From: Ben Goertzel (email@example.com)
Date: Sun Jan 04 2004 - 15:12:24 MST
For some of us, expressing thoughts in mathematics is habitual, even in
cases where the tools of math aren't useful for proving anything.... I
assume everyone on this list is skeptic enough to understand that, just
because a thought is expressed in quasi-math-language, that doesn't make it
any more profound, important, true, etc.
I do believe, however, that for superhuman AI's in the future, mathematics
WILL be a useful tool for moral philosophy. It's rarely useful for humans
in this context, simply because our ability to make precise calculations
regarding moral situations is generally very poor (usually due to data
gathering issues more than calculation-related issues).
In fact, I can easily envision a future argument between super-smart AI's
regarding the optimal value of some parameter much like my "c" parameter....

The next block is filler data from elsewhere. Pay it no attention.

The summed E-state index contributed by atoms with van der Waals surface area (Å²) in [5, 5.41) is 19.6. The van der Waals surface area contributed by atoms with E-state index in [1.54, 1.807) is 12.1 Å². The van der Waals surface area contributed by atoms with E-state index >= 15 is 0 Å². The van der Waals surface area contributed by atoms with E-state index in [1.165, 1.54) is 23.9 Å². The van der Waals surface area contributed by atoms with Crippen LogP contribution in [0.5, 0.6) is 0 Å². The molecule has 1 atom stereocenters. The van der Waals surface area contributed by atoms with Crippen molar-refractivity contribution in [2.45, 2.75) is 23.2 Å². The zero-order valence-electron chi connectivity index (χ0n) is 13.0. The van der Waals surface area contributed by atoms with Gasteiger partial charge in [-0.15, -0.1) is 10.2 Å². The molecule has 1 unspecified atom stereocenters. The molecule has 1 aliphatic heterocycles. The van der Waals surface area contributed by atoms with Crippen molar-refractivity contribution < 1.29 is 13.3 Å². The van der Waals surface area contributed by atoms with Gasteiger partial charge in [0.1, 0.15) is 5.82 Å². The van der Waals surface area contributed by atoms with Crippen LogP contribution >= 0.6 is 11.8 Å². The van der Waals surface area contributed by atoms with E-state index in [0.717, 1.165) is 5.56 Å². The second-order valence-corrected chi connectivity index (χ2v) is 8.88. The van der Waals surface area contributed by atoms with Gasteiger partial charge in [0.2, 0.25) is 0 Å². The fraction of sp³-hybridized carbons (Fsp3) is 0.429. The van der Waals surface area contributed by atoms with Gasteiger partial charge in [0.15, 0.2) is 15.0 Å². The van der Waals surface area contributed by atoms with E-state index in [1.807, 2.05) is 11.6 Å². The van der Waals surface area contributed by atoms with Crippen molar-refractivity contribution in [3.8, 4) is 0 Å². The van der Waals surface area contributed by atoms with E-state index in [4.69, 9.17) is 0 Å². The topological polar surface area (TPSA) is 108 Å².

Perhaps the outcome of the argument would be an adjustment to the amount of
time the human population gets to spend hooked up to the AI-created
-- Ben G
> -----Original Message-----
> From: firstname.lastname@example.org [mailto:email@example.com]On Behalf Of Elaine
> and Andy
> Sent: Sunday, January 04, 2004 4:34 PM
> To: firstname.lastname@example.org
> Subject: Re: An essay I just wrote on the Singularity.
> Ben Goetzel wrote:
> what if I propose that morality is tied instead
> to a weighted average c * (positive qualia -
> negative qualia) + (1-c)* (total complexity of
> for some 0<c<1
> Since you are not Adam Sokal and this is the sl4 list, not
> 'Social Text,' I respond:
> Mathematics is not a useful tool for moral philosophy.
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